We really loved this house - it had wonderful built-ins, lots of character.  We were sad to sell it, but we had to move to Bloomington where I was attending grad school, and we needed to use some of the equity to finance my full-time student status.  

We did rather well with the finances with this house - it was originally listed for $59,900 - but was in such horrible shape that we ended up getting it for 43,500 - with 16,000 in escrow for repairs.  So my original mortgage was right at $60,000, and we sold it for our full list price of 119,000.  We paid for all the work we did on it as we went, so I don't really know how much we put into it, but one thing that we kind of lucked out on at the end was that there was a big hailstorm about 6 months before we listed it - it damaged our siding and our roof and gutters, so our insurance paid for all that, which made it more attractive for sale with a new roof and siding.

Our next place was a small condo we bought in Bloomington, where I did my graduate work at Indiana University.  We thought about renting, but at the time we moved, we had a cat and a big Rottweiler, and finding a place that would allow a big dog was difficult, so we ended up buying a fixer condo.  No big problems with this condo, it was just very very dated with old wall to wall carpeting, ancient appliances and really dirty walls and ceiling.  It had been a rental and the neglect showed.  We lived in this condo and fixed it up as we went - all new flooring, painted every single surface, and replaced the appliances with upgraded deals off craigslist.  We replaced the vanity and sink in the half bath, replaced all the old doorknobs and added new storm doors and cleaned up the landscaping and patio areas.  I don't have any before pics of this place, but here are some afters from our listing:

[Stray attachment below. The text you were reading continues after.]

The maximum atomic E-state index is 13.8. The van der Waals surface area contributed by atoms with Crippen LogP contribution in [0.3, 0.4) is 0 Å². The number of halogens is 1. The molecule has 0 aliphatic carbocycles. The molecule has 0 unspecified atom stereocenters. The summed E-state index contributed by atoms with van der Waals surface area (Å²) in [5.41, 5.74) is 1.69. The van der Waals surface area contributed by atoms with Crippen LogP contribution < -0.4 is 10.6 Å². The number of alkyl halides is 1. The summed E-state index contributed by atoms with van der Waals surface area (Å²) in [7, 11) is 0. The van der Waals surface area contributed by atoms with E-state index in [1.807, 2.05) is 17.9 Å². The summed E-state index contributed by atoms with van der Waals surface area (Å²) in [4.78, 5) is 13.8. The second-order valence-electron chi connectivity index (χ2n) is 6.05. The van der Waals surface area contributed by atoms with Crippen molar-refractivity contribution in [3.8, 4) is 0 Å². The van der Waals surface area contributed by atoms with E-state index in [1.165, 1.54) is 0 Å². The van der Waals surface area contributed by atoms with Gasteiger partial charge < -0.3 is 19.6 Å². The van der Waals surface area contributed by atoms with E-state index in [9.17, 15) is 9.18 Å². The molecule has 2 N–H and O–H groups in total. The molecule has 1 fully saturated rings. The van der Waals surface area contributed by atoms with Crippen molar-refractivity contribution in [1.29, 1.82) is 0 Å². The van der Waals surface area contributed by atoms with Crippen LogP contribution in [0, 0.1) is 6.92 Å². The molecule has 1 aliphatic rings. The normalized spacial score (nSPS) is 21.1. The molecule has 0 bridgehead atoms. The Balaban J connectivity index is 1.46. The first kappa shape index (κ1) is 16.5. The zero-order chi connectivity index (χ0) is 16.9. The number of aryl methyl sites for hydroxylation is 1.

We put laminate flooring in the living and dining rooms, redid the floor in the bathrooms and kitchen with new tile, and replaced the carpeting in the two bedrooms.  I didn't have any pictures of the bedrooms, because I was waiting to take pictures until after I got the carpeting installed - and we ended up selling it before I even got it listed with an agent!

I made up a flyer and put an ad on Craigslist, thinking that maybe we'd get some interest before the carpet went in (I had the installation date set but it was going to be a week or two), and I hadn't even made up a sign to put in the window, when I got a call from a young woman who saw the ad on Craigslist and wanted to come by to take a look.

I could tell by the look on her face when she walked in that she wanted it -- she just lit up.  

 This was one of those places we were never really attached to.  I'm not a big fan of condo living, it's a little too close to neighbors and feels very impersonal.  We knew we'd only be here a short while, and that we were looking for an investment opportunity rather than a home.

Most of the things we did here were with resale in mind (although the lavender in the bathroom was probably the least likely to be positive for resale - it was just a whim that we thought we'd probably paint over before listing the place).  I don't like picking things with resale in mind - there are things we'd like to do for ourselves -- the laminate floor was a perfect example, I hated the way it felt and sounded under my feet, but it sells better than hardwood.  Most people like laminate  - I'm just not a fan, but it does maintain well.